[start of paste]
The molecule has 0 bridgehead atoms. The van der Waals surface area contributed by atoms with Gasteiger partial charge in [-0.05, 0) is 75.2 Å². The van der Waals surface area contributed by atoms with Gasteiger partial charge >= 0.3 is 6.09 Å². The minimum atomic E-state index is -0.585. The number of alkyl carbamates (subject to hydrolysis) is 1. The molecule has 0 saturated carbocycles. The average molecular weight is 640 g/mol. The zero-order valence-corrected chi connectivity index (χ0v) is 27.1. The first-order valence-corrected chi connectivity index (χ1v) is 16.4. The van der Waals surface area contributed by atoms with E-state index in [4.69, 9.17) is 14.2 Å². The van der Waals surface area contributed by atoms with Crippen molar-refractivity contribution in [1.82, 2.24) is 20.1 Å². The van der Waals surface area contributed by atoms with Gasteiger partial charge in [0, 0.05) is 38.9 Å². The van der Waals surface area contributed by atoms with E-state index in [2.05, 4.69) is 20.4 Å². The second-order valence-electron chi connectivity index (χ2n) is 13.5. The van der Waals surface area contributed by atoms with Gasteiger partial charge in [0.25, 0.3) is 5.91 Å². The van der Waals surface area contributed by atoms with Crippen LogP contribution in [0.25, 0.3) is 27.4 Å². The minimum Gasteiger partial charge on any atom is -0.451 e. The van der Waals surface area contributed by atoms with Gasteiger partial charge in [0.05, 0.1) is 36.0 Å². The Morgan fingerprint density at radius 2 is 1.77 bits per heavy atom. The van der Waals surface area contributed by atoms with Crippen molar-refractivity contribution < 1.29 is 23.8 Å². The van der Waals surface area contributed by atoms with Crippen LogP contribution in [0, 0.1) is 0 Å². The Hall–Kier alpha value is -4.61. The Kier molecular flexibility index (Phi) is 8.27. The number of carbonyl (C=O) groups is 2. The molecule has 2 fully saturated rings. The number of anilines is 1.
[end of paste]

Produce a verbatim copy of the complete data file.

The molecule has 0 bridgehead atoms. The van der Waals surface area contributed by atoms with Gasteiger partial charge in [-0.05, 0) is 75.2 Å². The van der Waals surface area contributed by atoms with Gasteiger partial charge >= 0.3 is 6.09 Å². The minimum atomic E-state index is -0.585. The number of alkyl carbamates (subject to hydrolysis) is 1. The molecule has 0 saturated carbocycles. The average molecular weight is 640 g/mol. The zero-order valence-corrected chi connectivity index (χ0v) is 27.1. The first-order valence-corrected chi connectivity index (χ1v) is 16.4. The van der Waals surface area contributed by atoms with E-state index in [4.69, 9.17) is 14.2 Å². The van der Waals surface area contributed by atoms with Crippen molar-refractivity contribution in [1.82, 2.24) is 20.1 Å². The van der Waals surface area contributed by atoms with Gasteiger partial charge in [0, 0.05) is 38.9 Å². The van der Waals surface area contributed by atoms with E-state index in [2.05, 4.69) is 20.4 Å². The second-order valence-electron chi connectivity index (χ2n) is 13.5. The van der Waals surface area contributed by atoms with Gasteiger partial charge in [0.25, 0.3) is 5.91 Å². The van der Waals surface area contributed by atoms with Crippen LogP contribution in [0.25, 0.3) is 27.4 Å². The minimum Gasteiger partial charge on any atom is -0.451 e. The van der Waals surface area contributed by atoms with Gasteiger partial charge in [0.05, 0.1) is 36.0 Å². The Morgan fingerprint density at radius 2 is 1.77 bits per heavy atom. The van der Waals surface area contributed by atoms with Crippen molar-refractivity contribution < 1.29 is 23.8 Å². The van der Waals surface area contributed by atoms with Crippen LogP contribution in [0, 0.1) is 0 Å². The Hall–Kier alpha value is -4.61. The Kier molecular flexibility index (Phi) is 8.27. The number of carbonyl (C=O) groups is 2. The molecule has 2 fully saturated rings. The number of anilines is 1.